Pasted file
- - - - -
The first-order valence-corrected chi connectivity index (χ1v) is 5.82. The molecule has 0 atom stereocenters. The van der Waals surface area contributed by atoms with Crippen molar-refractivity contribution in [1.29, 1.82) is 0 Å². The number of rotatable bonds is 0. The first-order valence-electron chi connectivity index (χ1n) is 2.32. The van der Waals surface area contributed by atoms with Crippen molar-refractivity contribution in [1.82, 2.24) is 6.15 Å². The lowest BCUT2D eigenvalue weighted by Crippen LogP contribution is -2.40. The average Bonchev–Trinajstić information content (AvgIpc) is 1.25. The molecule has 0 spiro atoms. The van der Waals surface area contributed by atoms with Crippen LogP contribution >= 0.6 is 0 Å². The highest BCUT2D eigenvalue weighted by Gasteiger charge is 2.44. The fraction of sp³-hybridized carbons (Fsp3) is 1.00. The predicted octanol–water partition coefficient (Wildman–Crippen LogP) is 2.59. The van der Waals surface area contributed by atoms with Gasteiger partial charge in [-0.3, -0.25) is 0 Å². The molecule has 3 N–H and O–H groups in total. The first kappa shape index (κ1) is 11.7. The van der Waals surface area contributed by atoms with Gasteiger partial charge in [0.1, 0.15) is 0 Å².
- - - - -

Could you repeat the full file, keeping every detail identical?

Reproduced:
The first-order valence-corrected chi connectivity index (χ1v) is 5.82. The molecule has 0 atom stereocenters. The van der Waals surface area contributed by atoms with Crippen molar-refractivity contribution in [1.29, 1.82) is 0 Å². The number of rotatable bonds is 0. The first-order valence-electron chi connectivity index (χ1n) is 2.32. The van der Waals surface area contributed by atoms with Crippen molar-refractivity contribution in [1.82, 2.24) is 6.15 Å². The lowest BCUT2D eigenvalue weighted by Crippen LogP contribution is -2.40. The average Bonchev–Trinajstić information content (AvgIpc) is 1.25. The molecule has 0 spiro atoms. The van der Waals surface area contributed by atoms with Crippen LogP contribution >= 0.6 is 0 Å². The highest BCUT2D eigenvalue weighted by Gasteiger charge is 2.44. The fraction of sp³-hybridized carbons (Fsp3) is 1.00. The predicted octanol–water partition coefficient (Wildman–Crippen LogP) is 2.59. The van der Waals surface area contributed by atoms with Gasteiger partial charge in [-0.3, -0.25) is 0 Å². The molecule has 3 N–H and O–H groups in total. The first kappa shape index (κ1) is 11.7. The van der Waals surface area contributed by atoms with Gasteiger partial charge in [0.1, 0.15) is 0 Å².